On average, driving an EV costs around $0.13 per mile with total costs for driving only 20,000 miles a year averaging around $0.58 per mile. The cost per mile will continue to decrease with greater use and this number can also vary based on the electric vehicle model, weight of any cargo, fuel or energy efficiency for the vehicle, whether driving happens on the highway or in a city setting, where, how, and when an electric vehicle is charged, and the driving habits of your fleet drivers.

You can further reduce the cost per mile by taking advantage of the onboard technology found in EVs. These modern vehicles often come with advanced telematics and remote monitoring systems. You can leverage this tech to optimize route planning and take fleet management to the next level.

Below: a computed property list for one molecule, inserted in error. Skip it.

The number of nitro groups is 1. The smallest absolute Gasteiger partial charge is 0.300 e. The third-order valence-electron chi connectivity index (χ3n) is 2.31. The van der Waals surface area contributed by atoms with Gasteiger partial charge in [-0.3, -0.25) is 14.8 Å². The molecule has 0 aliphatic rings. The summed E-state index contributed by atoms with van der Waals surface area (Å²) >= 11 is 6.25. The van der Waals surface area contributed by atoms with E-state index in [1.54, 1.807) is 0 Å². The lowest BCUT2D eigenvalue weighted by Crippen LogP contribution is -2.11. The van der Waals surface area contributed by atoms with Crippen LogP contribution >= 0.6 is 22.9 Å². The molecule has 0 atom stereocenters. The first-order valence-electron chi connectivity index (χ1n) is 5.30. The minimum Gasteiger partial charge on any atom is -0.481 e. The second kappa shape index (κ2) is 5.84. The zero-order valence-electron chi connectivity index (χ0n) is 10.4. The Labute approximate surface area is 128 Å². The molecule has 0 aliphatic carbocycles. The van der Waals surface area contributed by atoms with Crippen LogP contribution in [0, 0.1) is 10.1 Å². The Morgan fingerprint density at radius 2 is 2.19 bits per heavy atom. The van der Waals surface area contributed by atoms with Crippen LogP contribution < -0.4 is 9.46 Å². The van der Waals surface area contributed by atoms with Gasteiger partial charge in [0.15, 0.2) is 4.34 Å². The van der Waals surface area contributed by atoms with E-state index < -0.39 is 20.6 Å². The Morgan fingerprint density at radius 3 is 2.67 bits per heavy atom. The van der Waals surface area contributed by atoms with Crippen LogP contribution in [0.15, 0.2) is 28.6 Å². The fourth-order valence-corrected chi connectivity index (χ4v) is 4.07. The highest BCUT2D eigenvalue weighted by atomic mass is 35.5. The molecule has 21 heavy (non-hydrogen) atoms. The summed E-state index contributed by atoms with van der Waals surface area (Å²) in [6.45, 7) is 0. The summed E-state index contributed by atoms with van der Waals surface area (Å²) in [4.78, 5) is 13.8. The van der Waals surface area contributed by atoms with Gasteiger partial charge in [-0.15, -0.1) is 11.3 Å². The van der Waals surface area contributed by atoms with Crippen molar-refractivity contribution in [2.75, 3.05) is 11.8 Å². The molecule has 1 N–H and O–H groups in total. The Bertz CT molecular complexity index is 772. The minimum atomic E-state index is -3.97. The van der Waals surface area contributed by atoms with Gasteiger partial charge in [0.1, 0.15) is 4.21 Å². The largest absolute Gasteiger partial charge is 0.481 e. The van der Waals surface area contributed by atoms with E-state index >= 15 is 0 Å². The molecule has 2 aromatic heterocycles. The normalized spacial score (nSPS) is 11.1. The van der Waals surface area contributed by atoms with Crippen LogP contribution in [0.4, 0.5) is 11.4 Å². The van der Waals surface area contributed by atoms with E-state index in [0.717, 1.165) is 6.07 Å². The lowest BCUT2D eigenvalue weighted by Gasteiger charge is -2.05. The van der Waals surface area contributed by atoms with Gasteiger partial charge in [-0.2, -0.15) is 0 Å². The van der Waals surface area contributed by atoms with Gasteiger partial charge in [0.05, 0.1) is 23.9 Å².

You can also offset operational expenses with incentives. While tax credits are available shortly after the initial purchase, you can also explore preferred Time-of-Use rates offered by your utility provider for charging when energy demand is low or by forming partnerships with other entities to use their charging infrastructure at a lowered rate.

Prioritizing charging when low energy rates are available, optimizing routes, training drivers, and leveraging telematics are proven strategies for reducing ongoing expenses for your EV fleet.

Maintenance Savings: Reducing Total Cost of Ownership Through Electrified Fleet Efficiency

Saving on maintenance is a major benefit of going electric, and it will significantly lower your total cost of ownership.